". . . that the possible application of some measure of Fourth Amendment protection within a prison context may not be summarily rejected."Id. Most significantly, the court, after noting that an inmate is not a mere slave, said:
"Respect for the dignity of the individual compels a comparable conclusion with respect to his interest in privacy. Unquestionably, entry into a controlled environment entails a dramatic loss of privacy. Moreover, the justifiable reasons for invading an inmate's privacy are both obvious and easily established. We are persuaded, however, that the surrender of privacy is not total and that some residuum meriting the protection of the Fourth Amendment survives the transfer into custody."Id. at 1316. See also, Ferguson v. Cardwell, 392 F. Supp. 750, 752 (D.Ariz. 1975) which, while acknowledging that prisoners must be monitored closely and approving the taking of blood samples to detect the presence of narcotics, noted that prisoners have some Fourth Amendment rights; Sostre v. Preiser, 519 F.2d 763, 764 (2d Cir. 1975); United States v. Savage, 482 F.2d 1371 (9th Cir. 1973), cert. denied, 415 U.S. 932, 94 S.Ct. 1446, 39 L.Ed.2d 491. This Court agrees with the view taken in Bonner, supra, and the other cases cited — prisoners are protected against unreasonable search and seizures and do have a qualified right to privacy.
In Daughtery v. Harris, 476 F.2d 292 (10th Cir. 1973), cert. denied, 414 U.S. 872, 94 S.Ct. 112, 38 L.Ed.2d 91 (1973) the court had before it a Fourth Amendment challenge to a directive issued at the United States Penitentiary at Leavenworth, Kansas. This directive required that before an inmate is released to the custody of the United States Marshal for a court appearance or for any other reason, the inmate must submit to a "strip shake-down" with a rectal examination given by medical assistants. Considering the type of inmates, the many known instances of contraband being carried by inmates in the rectal cavity and
". . . an increasing need to assure the safety of our law enforcement and court officials, this policy of allowing rectal searches must be considered reasonable unless contradicted by a showing of wanton conduct.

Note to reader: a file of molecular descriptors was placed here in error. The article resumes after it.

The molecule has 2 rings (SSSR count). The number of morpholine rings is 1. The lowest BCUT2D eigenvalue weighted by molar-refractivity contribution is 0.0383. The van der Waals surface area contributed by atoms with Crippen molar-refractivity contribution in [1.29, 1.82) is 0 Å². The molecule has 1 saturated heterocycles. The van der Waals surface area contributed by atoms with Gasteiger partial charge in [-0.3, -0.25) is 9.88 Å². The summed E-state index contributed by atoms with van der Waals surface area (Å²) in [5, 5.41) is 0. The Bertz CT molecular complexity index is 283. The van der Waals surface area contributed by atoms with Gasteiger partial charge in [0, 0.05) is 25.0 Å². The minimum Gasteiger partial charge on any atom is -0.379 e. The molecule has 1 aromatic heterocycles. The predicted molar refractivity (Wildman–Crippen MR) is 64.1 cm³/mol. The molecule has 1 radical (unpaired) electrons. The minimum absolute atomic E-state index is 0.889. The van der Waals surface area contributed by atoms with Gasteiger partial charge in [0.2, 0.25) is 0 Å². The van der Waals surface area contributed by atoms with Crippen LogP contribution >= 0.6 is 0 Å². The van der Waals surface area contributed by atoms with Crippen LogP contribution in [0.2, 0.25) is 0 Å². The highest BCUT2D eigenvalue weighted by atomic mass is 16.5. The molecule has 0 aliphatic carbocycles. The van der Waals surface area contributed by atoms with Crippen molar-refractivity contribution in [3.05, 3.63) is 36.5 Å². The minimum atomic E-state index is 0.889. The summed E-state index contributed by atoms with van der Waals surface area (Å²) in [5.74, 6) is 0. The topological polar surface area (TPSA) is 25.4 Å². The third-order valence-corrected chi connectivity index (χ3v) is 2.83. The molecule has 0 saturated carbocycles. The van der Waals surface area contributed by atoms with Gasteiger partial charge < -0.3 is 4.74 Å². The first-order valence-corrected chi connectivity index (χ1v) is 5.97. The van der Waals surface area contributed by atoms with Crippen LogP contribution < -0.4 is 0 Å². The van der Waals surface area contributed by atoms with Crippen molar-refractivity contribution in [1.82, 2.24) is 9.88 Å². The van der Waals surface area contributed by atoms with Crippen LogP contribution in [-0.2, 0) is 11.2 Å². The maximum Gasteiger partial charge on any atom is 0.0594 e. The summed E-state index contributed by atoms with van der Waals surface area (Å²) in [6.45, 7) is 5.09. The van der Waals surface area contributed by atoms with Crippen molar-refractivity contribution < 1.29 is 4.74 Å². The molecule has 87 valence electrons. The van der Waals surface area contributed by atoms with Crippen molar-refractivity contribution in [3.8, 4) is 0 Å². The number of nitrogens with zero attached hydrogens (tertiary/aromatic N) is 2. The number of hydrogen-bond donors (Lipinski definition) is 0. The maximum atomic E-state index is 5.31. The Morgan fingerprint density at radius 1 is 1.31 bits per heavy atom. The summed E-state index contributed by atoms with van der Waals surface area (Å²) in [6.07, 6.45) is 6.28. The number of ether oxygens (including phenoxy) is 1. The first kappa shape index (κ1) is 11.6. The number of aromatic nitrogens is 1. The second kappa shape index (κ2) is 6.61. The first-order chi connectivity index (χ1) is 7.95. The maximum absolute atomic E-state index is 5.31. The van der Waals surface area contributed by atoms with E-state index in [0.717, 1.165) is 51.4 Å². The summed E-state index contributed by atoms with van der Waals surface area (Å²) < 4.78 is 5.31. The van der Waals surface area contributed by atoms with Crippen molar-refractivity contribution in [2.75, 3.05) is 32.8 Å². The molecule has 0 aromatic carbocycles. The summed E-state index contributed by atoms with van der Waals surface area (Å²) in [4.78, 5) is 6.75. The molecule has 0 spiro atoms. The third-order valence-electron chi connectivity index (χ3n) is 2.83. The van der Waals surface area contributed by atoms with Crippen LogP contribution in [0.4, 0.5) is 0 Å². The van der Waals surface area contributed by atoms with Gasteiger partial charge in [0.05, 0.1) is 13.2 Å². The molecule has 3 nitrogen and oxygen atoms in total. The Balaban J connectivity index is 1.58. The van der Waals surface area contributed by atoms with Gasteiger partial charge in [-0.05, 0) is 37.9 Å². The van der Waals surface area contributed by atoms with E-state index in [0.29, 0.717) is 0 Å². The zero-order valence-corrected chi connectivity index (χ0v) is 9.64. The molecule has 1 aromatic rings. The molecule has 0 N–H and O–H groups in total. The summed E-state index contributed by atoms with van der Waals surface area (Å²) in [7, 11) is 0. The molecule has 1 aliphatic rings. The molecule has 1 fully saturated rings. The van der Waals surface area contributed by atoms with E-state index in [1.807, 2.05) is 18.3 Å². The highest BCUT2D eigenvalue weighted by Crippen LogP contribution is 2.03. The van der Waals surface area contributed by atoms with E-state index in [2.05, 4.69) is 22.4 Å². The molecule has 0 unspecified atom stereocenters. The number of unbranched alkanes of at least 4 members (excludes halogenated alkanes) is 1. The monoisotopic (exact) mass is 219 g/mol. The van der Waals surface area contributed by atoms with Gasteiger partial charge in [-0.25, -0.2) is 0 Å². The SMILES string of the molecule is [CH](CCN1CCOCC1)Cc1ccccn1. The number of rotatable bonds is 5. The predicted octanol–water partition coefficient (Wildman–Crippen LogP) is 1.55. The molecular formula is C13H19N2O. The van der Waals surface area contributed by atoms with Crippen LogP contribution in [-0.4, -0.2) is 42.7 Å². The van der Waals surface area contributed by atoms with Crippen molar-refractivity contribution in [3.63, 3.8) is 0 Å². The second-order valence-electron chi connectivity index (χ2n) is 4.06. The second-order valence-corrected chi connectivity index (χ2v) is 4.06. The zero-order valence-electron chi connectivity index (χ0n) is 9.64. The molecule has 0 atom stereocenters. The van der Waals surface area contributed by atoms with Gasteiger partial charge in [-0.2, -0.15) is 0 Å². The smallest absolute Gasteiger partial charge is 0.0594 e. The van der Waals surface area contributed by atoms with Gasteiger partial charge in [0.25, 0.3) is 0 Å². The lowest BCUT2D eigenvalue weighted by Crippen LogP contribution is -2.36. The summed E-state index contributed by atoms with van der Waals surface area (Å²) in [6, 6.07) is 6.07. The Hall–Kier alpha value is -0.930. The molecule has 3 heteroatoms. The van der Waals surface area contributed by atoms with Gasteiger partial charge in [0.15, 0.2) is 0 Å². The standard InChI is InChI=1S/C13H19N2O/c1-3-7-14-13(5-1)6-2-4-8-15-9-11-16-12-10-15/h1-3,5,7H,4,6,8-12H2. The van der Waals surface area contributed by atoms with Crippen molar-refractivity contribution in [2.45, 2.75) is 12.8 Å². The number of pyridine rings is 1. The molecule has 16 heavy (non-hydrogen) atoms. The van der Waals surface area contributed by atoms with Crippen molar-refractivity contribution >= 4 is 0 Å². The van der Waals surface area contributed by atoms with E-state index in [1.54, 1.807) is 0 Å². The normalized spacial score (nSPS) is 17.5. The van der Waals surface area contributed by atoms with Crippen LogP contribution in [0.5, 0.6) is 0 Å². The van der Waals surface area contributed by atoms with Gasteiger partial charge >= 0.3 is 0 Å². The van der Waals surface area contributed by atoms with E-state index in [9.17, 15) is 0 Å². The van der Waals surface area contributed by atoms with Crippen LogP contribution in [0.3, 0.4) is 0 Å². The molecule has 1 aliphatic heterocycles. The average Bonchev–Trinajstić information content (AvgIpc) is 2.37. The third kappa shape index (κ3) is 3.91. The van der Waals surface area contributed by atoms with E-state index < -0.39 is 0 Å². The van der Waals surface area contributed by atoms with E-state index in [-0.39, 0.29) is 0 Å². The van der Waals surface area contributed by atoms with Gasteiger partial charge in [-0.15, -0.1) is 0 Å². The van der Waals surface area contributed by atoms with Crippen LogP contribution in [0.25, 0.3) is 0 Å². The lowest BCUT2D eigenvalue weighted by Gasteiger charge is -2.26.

* * * * * *
. . . [T]he examinations were carried out by trained paraprofessional medical assistants in a designated area and under sanitary conditions. Also there was no attempt on the part of officials or medical personnel to humiliate or degrade the appellants."Id. at 294, 295. The court:
". . . did not deny the relevance of the Fourth Amendment; quite the contrary, it assumed that `clear abuse or caprice' or `a showing of wanton conduct' would override the institutional interest, and actually held only that on the facts before it `the rectal searches in question were, and are, a necessary and reasonable concomitance of appellants' imprisonment.'" Id. at 295.Bonner, supra at 1317. For this and other reasons, this Court is in complete agreement with the Daughtery court on the facts before it. In Penn El v. Riddle, 399 F. Supp. 1059 (E.D.Va. 1975) a body-cavity search was held to be not per se unreasonable under the Fourth Amendment and not unconstitutional under the facts before the court. In that case, contraband was found in the inmate's clothing and his work area immediately prior to the body-cavity search. While such circumstances clearly justify a strip search, it is not clear to this Court that these facts alone justified an anal inspection. In view of the fact that some of the contraband found was small enough to be hidden in the anal cavity, however, an anal inspection may have been reasonable in that situation. See also, Giampetruzzi v. Malcolm, 406 F. Supp. 836, 844 (S.D.N.Y. 1975).
It is unclear which body-cavity was involved in this case.
From these and other cases and the facts in the instant case, it is fair to say that:
"[a] Penitentiary is a unique institution fraught with sensitive security hazards, not the least of these being smuggling of contraband such as drugs, money, knives, etc. The state has a high security interest in eliminating smuggling into and out of penitentiaries.
* * * * * *
The inherent characteristics of a prison society, including guards, teachers, visitors and officials, are such that guards must make prompt decisions as search problems confront them. The governmental interest in preventing and detecting smuggling outweighs the individual interest in perfect justice."Gettleman v. Werner, 377 F. Supp. 445, 451, 452 (W.D.Pa. 1974). It can also be said that the institution has an interest in controlling the intra-prison flow of contraband as well as to protect the safety of prison guards and other inmates. The Court must now consider the extent to which these interests are furthered by anal (rectal) examinations and the extent to which the inmate's limited but nevertheless existent constitutional rights should be protected.